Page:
General Description/Cultural Significance
Famously located in the center of Central America and uniting the American continents, Panama sits between Costa Rica to the west and Colombia to the east. The country is filled with tropical rainforests which cover the majority of the east and its Caribbean coast. Panama’s terrain is so densely populated with diverse species that it has three times the variety of plants as the whole European continent.
The national flower of Panama is the Flor del Espíritu Santo, also known as the Holy Ghost Orchid, Flower of the Holy Spirit, or Dove Orchid, a type of orchid which creates the shape of a dove when it blooms (which in the Roman Catholic tradition is the symbol of the Holy Spirit). There are many different types of orchids throughout Panama, but the strong Roman Catholic faith in Panamanian culture has influenced the adoption of the Flor del Espíritu Santo as Panama’s national flower. The most culturally significant scent is not from this orchid, though. Instead, the jasmine flower is considered the most important scent in the country because of its recognizable, calming smell which is so present in the Panamanian terrain.
The scent of jasmine is a natural anxiety-reducing medication, which in some cases can be as calming as Valium and is commonly used as a sleep aid. On Isla Tobago, an area of Panama nicknamed the “Island of Flowers,” the land is covered with brilliant bougainvillea, hibiscus, and of course jasmine flowers. Cars are not permitted on Isla Tobago and visitors can relax fully and enjoy the sweet aroma on walkways, nature trails, and while lying on white sand tropical beaches.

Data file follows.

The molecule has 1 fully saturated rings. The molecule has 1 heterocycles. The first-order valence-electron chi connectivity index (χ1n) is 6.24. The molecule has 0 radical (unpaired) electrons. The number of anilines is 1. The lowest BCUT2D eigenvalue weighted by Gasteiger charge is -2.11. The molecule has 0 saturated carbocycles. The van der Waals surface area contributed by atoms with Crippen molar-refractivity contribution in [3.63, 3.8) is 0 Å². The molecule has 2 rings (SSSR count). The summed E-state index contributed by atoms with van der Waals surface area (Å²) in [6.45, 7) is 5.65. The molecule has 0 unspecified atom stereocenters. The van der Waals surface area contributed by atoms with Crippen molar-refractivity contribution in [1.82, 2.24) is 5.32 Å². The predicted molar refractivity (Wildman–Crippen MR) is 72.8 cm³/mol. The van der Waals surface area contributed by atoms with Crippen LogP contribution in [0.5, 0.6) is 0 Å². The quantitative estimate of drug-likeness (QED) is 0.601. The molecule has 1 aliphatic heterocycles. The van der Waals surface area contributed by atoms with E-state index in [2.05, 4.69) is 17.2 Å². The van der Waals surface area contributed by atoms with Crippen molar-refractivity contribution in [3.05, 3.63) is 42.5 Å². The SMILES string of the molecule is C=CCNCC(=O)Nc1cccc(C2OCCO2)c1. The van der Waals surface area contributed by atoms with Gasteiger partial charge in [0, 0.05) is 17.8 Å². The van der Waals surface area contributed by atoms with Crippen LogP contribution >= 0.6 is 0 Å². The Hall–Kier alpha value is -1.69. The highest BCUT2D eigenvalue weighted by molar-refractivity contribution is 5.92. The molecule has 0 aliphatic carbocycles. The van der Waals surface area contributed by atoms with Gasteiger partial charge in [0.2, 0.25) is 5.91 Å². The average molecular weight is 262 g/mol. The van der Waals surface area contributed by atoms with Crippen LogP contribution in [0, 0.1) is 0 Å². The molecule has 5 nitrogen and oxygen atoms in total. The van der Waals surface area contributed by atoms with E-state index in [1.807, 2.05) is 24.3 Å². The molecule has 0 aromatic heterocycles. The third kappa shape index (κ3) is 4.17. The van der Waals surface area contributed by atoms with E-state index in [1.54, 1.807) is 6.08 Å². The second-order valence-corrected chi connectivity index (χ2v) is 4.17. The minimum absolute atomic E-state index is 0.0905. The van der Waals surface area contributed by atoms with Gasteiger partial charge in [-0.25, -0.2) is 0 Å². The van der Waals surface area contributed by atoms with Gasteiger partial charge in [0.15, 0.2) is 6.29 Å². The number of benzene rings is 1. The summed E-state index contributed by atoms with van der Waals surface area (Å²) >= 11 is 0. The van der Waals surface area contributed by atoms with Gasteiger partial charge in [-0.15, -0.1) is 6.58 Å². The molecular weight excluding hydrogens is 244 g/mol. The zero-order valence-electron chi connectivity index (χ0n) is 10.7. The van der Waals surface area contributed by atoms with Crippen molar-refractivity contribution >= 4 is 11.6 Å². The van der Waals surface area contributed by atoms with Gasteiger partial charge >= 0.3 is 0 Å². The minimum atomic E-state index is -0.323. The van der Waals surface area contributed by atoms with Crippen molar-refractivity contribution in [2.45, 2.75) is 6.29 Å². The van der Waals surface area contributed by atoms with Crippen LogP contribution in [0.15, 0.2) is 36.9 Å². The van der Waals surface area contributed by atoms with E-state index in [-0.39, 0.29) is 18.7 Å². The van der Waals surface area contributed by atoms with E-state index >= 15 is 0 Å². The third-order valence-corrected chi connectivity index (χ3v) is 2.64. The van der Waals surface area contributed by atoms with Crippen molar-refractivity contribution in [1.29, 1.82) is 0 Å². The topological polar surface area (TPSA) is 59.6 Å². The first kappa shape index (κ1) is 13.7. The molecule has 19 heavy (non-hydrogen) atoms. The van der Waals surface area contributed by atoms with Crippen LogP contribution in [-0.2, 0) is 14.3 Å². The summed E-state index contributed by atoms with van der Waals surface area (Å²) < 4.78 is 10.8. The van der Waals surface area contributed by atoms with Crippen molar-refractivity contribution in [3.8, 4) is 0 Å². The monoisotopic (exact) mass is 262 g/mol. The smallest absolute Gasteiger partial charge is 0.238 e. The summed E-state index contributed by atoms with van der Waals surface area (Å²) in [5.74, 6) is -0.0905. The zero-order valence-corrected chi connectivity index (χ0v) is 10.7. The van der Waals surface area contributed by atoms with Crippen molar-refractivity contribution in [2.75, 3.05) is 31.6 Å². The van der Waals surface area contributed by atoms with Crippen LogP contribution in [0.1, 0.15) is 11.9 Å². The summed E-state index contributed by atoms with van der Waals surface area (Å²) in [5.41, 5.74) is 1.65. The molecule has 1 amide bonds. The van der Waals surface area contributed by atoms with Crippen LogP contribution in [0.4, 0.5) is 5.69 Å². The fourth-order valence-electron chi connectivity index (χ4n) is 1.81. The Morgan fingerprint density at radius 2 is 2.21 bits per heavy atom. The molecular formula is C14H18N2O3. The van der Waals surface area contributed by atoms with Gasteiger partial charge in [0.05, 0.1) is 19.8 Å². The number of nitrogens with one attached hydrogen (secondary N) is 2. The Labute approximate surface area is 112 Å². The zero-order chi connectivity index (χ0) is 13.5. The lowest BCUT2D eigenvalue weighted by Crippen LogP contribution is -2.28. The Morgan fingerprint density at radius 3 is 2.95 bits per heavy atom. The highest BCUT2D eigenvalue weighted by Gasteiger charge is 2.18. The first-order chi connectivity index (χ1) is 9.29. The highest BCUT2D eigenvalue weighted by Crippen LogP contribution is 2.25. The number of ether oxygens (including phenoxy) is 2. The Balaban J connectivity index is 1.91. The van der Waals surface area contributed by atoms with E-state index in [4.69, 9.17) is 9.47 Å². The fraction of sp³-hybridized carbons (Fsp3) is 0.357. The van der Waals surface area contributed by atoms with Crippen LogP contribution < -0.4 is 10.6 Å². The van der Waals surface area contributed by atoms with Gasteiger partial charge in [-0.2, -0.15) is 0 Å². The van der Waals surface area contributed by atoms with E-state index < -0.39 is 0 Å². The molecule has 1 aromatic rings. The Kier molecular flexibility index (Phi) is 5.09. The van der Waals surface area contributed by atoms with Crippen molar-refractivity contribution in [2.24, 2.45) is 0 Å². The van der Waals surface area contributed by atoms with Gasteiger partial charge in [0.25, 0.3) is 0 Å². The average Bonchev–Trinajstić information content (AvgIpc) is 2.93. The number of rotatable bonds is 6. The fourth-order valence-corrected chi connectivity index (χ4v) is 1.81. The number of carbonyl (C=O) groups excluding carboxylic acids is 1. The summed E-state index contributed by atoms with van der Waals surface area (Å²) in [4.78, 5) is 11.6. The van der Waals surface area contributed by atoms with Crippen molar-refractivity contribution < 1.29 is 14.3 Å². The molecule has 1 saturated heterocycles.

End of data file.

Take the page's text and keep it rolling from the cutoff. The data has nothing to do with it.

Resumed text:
Climate Change/Conservation Status
Unfortunately, the gentle scent of jasmine is often obscured during Panama’s expanding fire season by the scent of burning rainforests. At 63.4% forested, Panama has the highest amount of forest land in all of Central America, and between 2012-2019 Panama lost 2% of its forest cover totaling over 8,000 hectares (19,800 acres) of loss. Deforestation is Panama’s most significant environmental problem, causing soil erosion and threats to their mangroves.
Extreme weather changes are also impacting one of the country’s (and the world’s) key international trade routes— the Panama Canal, connecting the Atlantic and Pacific Oceans. Droughts are causing high demand for fresh water in the canal’s reservoirs, which are too low on the water supply to make it through a typical dry season. In addition, extreme levels of rainfall cause the canal to be temporarily inoperable for days at a time during the rainy season. These issues put a strain on both the canal operations and the water supply for a country with extremely dry regions where there is often a lack of drinking water for people. In 2023, rainfall was 30% below average causing a dramatic drop in water levels in the country. The uncertainty and disrupting closures of the canal are causing serious economic consequences for Panama as well as for global trade and other countries involved in shipping.
Despite these threats, Panama has made incredible strides in fighting climate change. Panama’s forests capture carbon gas from the air at a rate higher than Panamanians release it, making it a rare carbon-negative country. However much more work will need to be done to preserve its rich biodiversity and range of aromatic plants.
Burillo, Y., 2022. Panama Leading By Example On Climate Change. [online] Diplomatist. Available at: <https://diplomatist.com/2021/12/14/panama-leading-by-example-on-climate-change/> [Accessed 2 August 2022].
Maloney, A., 2022. Panama’s plan to go green and reforest 1 million hectares by 2050. [online] World Economic Forum. Available at: <https://www.weforum.org/agenda/2021/04/panama-forests-environment-nature-climate-change/> [Accessed 2 August 2022].
Rainforest Foundation US. 2022. Panama – Rainforest Foundation US. [online] Available at: <https://rainforestfoundation.org/our-work/where-we-work/panama/> [Accessed 2 August 2022].
Timberley, J., 2022. The Panama Canal is running out of water. [online] WIRED UK. Available at: <https://www.wired.co.uk/article/panama-canal-climate-change> [Accessed 2 August 2022].